Sent: 03-08-2010 13:46:06
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Inflation Decision Making
There are many types of inflation. The inflation measured by the CPI or wages growth that we were worried about in the 1980s might be less relevant. Investors will have to decide whether they are seeking protection or looking to take advantage.
The Australian consumer price index for the June quarter rose by only 0.6% rather than the higher 1.0% rise widely expected by market economists. Consequently, according to the pundits, an interest rate rise is unlikely to come from the next meeting of the Reserve Bank.
The reaction to CPI movements in Australia implies that everything we know about inflation is embedded in this index of the prices encountered by households.
Higher consumer prices, everything else kept the same, mean eroding living standards. People with lower incomes suffer the most. Social dislocation may result if there is a persistent and prolonged erosion of spending power.
As an investor, the source of inflation needs to be taken into account in coming to a judgement about whether it is disadvantageous.
Since the early 1990s, there have been four important sources of downward price pressure globally.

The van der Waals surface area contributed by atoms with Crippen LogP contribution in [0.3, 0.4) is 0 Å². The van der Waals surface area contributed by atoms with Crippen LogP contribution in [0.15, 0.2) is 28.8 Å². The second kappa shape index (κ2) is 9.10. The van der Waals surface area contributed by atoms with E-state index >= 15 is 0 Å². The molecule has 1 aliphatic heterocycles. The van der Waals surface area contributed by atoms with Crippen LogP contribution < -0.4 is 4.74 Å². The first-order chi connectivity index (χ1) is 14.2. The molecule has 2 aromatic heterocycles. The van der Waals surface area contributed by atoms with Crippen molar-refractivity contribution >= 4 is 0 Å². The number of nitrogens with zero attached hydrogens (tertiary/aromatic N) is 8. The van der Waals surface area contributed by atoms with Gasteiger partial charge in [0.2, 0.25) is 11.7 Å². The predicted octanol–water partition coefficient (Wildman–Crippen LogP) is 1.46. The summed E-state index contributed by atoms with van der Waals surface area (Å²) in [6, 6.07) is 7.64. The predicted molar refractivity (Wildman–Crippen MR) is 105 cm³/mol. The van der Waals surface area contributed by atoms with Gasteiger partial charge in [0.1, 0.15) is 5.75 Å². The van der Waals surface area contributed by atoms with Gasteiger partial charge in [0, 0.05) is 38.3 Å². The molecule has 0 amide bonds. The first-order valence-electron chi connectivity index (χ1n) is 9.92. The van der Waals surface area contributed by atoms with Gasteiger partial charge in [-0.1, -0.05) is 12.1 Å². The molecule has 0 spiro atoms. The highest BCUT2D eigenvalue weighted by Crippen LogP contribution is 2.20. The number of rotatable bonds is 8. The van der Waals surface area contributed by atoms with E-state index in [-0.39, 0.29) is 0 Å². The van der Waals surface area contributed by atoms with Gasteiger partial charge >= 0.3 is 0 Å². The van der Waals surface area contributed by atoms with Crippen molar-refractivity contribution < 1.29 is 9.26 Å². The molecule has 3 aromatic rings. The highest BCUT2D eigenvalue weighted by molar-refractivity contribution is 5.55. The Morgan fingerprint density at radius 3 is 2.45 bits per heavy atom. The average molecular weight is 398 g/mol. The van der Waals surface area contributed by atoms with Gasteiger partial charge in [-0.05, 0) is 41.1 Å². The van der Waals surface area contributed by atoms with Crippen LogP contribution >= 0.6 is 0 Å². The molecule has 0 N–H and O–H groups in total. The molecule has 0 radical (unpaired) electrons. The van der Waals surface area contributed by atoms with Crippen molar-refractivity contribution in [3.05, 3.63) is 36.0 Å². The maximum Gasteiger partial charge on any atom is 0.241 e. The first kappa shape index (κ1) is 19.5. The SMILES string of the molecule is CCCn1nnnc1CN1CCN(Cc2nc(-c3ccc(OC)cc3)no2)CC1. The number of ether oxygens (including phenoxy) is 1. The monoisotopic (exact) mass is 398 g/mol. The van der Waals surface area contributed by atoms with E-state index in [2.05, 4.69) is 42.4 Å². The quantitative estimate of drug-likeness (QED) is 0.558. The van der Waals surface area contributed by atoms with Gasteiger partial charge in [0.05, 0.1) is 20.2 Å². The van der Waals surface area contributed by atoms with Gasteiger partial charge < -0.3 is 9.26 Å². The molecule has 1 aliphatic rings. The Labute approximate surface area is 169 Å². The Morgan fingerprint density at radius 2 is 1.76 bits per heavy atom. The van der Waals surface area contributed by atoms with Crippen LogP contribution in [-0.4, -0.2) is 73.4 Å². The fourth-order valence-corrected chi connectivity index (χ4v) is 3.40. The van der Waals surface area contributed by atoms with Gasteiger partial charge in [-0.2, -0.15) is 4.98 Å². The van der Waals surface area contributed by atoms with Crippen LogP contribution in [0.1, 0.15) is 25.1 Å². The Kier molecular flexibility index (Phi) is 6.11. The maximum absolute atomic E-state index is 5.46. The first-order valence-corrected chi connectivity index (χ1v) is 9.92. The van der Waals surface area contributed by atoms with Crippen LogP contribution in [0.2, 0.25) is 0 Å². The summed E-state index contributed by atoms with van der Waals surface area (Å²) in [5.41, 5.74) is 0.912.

- The adoption of new technologies boosted productivity worldwide in the manufacturing and services industries.
- The declining price of technology greatly expanded its accessibility with businesses of all sizes able to capitalise on the new opportunities and compete more aggressively.
- There was a dramatic shift in global manufacturing capacity toward China which altered the global cost structure of manufactured goods.
- The Chinese manufacturing boom was abetted by the widespread adoption of lower trade barriers which allowed the potentially beneficial effect of spare Chinese manufacturing capacity to flow across national boundaries.
In Australia, adoption of more decentralised wage fixing arrangements through the 1990s magnified the advantages flowing from these changes.
Chinese manufacturers in the eastern part of the country are beginning to feel the pinch from cost pressures that could lead to a reappraisal of their production economics. The first steps to shift operations to western China, Vietnam, India and, in the longer term, Africa have begun. As long as there are no impediments to the trade in goods, manufacturing relocation could help contain goods inflation for several decades.
Having said that, one of the challenges for China in the years ahead will be to embrace foreign produced goods as readily as the rest of the world has embraced Chinese production. If not, other countries will be unable to maximise their productivity potential and costs will rise.
Two other components of the consumer price index are facing a less benign outlook. Government utility prices are set in a less competitive environment than global manufactures. Infrastructure shortages and taxes and levies to conserve energy and water will almost certainly lead to higher prices over the next 15-20 years.
Services that are unable to benefit from technology or free trade will become more susceptible to inflation pressures. Education and health care might be two examples.